Now, Victorino and Pence are gone, one leaving behind a legacy that will last forever and the other leaving as just a brief and disappointing memory.
Wade often does not get credit for the Victorino move - some people still think it was Pat Gillick who brought the centerfielder here - and he was lampooned in these parts when he sent pitcher Roy Oswalt and Pence to the Phillies in consecutive years at the trade deadline.
In his first season back with the organization as a consultant, Wade was asked about the two deals that Ruben Amaro Jr. made in his first-time role as a trade-deadline seller.
"They hit me on a lot of different levels," Wade said. "First of all, you go back to sitting at the table when we made the Rule 5 selection of Shane. Mike Ondo [Phillies director of professional scouting] had done the legwork that put Shane on our radar and we selected him."
As well as it all turned out for the Phillies, the Los Angeles Dodgers could have had Victorino back long before Tuesday if they had only paid $25,000 when the Phillies offered him back at the end of spring training in 2005.
Instead, the Dodgers declined and the Phillies persuaded Victorino to remain with their organization instead of leaving as a free agent.
"I'd be lying if I told you exactly why he didn't make our team that spring," Wade said. "I think he was in the mix, but if he was really close, we would not have offered him back to the Dodgers.
"I think what we saw of Shane in spring training was a guy with five tools, but never at the same time. He might steal a base, but then not play a ball right in the outfield. The tools were there. You could see why San Diego took him in the Rule 5 draft the year before. I'm just glad we had a good enough relationship with him to convince him to stay with the organization."
By the time Victorino developed into a special player who made unforgettable postseason contributions for the Phillies, Wade was gone. But he still admired Victorino from afar.
"I thought the connection that evolved between Shane and the fans here was something really special," he said. "You saw it when he got his 1,000th hit a couple weeks ago."
There's no denying that the Victorino Rule 5 acquisition was one of the best during Wade's era as general manager, but it will take some time to evaluate the trades that brought Pence from Houston and then sent him to San Francisco last week.
At this point, however, it appears as if Wade got the best of the Pence deal by acquiring top prospects Jonathan Singleton, Jarred Cosart, and Domingo Santana for a guy who was gone after one season in Philadelphia.
Wade would never gloat about such a thing even if he was still working for the Astros. He believes Pence was the right man for the Phillies a year ago.
"That's the way the game exists these days," Wade said. "The way things worked out with Victorino is more unusual than having a guy moving to two places in two years.
"Hunter fit perfectly here last year. They had [Chase] Utley and [Ryan] Howard and he fit seamlessly into that lineup."
With Utley and Howard sidelined by injuries during the first half of the season, Pence pressed, especially with runners in scoring position, and that did not come as a surprise to Wade.
"There were stories about Hunter in the minor leagues," Wade said. "There were some times when he struggled that he was driven to tears because he wanted to help the team so much.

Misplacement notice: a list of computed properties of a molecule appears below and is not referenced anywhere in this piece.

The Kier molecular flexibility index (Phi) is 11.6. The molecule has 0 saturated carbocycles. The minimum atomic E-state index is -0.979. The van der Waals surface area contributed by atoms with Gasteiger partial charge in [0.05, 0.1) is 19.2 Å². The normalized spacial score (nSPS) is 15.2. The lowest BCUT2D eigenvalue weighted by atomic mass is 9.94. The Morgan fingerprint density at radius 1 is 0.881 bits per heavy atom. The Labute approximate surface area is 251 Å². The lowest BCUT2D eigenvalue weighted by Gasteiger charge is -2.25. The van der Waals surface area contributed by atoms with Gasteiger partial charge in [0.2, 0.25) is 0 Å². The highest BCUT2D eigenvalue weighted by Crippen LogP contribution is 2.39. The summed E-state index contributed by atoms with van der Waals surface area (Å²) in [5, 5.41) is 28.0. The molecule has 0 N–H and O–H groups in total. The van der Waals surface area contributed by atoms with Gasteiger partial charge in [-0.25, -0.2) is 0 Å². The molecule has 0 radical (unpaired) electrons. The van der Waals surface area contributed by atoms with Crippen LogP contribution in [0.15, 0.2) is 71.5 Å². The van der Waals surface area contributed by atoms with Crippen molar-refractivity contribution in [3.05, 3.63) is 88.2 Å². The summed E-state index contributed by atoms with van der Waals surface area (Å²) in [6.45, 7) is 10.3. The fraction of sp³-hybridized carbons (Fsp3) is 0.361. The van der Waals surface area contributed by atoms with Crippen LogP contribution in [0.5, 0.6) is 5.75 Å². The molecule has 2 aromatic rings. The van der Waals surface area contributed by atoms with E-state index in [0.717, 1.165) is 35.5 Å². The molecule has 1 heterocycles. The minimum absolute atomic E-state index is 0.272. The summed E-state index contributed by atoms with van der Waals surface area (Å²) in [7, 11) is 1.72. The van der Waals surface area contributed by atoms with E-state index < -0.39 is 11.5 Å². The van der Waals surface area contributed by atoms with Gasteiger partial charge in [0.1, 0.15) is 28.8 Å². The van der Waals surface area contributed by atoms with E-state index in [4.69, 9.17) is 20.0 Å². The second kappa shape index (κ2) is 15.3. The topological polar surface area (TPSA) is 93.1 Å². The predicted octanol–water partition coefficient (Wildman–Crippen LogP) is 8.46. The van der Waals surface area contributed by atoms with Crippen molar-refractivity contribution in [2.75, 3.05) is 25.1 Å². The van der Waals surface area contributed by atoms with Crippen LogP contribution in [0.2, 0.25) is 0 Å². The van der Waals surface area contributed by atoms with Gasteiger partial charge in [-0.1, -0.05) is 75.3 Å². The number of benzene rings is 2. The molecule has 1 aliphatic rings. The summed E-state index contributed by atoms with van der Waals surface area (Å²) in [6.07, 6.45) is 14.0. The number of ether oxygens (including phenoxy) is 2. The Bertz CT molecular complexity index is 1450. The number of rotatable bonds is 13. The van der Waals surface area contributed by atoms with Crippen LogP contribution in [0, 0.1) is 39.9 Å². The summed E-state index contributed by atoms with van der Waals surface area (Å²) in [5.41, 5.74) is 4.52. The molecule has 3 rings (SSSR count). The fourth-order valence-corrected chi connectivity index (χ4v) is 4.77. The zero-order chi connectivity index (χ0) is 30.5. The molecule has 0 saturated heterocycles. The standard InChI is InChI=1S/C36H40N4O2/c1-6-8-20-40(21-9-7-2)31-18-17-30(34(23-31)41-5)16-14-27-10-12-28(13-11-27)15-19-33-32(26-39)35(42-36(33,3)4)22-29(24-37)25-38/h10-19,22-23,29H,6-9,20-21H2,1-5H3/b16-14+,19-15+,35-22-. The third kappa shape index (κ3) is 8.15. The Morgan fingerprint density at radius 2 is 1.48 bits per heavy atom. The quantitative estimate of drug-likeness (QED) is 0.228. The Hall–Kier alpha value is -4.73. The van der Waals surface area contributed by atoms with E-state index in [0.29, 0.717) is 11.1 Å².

"We saw it some in Houston, too, when we lost [Lance] Berkman and he was thrust into a role where he felt like he had to do more. I think you saw it with Ryan and Chase out, I think he was chasing more balls out of the strike zone. He was trying to do more when sometimes less is better."
Wade certainly understood Amaro's predicament as a first-time seller in the GM role, but the Phillies' plan is far different from what he was forced to do in Houston.
"It's a very difficult situation," Wade said. "Ruben and I talked about the whole process a couple weeks ago. Two Julys ago, I had to deal Oswalt and Berkman. Last July was the most stressful thing I ever went through in my professional career because I knew how much of an impact it was going to have on the organization going forward.
"Everybody looks at a move and it is reduced to one word - transaction. But there are so many things involved: the emotions of the fans, their teammates, the ballclub employees. You don't let that impact your decision, but you're always wondering if you've made the best deal or if you were right to pull the trigger at all."
That's Amaro's job now, and his moves in July will also be judged by what he does during the offseason with the money freed up by Pence's departure.
"In Houston, I was under a mandate to reduce payroll as dramatically as I possibly could," Wade said. "In Ruben's case, he made moves that should have a positive impact down the road. We still have a very, very strong club that has a chance to contend for a long time."
Inside the Phillies: Tough Finding a Rule 5 Gem
Shane Victorino was the seventh of 12 players taken in the 2004 Rule 5 draft. He's the only one still in the big leagues and the only one to have made any impact for the team that selected him. Here are the players taken in that Rule 5 draft.
1. Angel Garcia ARI Never played in the majors.
2. Andrew Sisco KC 3-9, 5.18 ERA in 151
3. Tyrell Godwin WAS Played in three games.
4. Marcos Carvajal MIL
0-2, 5.21 ERA in 42
5. Matt Merricks COL
Never played in the majors.
6. Luke Hagerty BAL
Never played in the majors
7. Shane Victorino Phillies
Two-time all-star, three-time Gold Glove winner.
8. Tyler Johnson OAK
3-5, 4.32 ERA in 116
9. Ryan Rowland-Smith MIN
12-17, 4.57 ERA in 115 games (47 starts).
10. D.J. Houlton Dodgers
6-11, 4.99 ERA in 53 games (19 starts).
11. Adam Stern BOS
.116 batting avg. in 43 at-bats.
12. Tony Blanco WAS
.177 batting avg. in 62 at-bats.
Contact Bob Brookover at firstname.lastname@example.org or on Twitter @brookob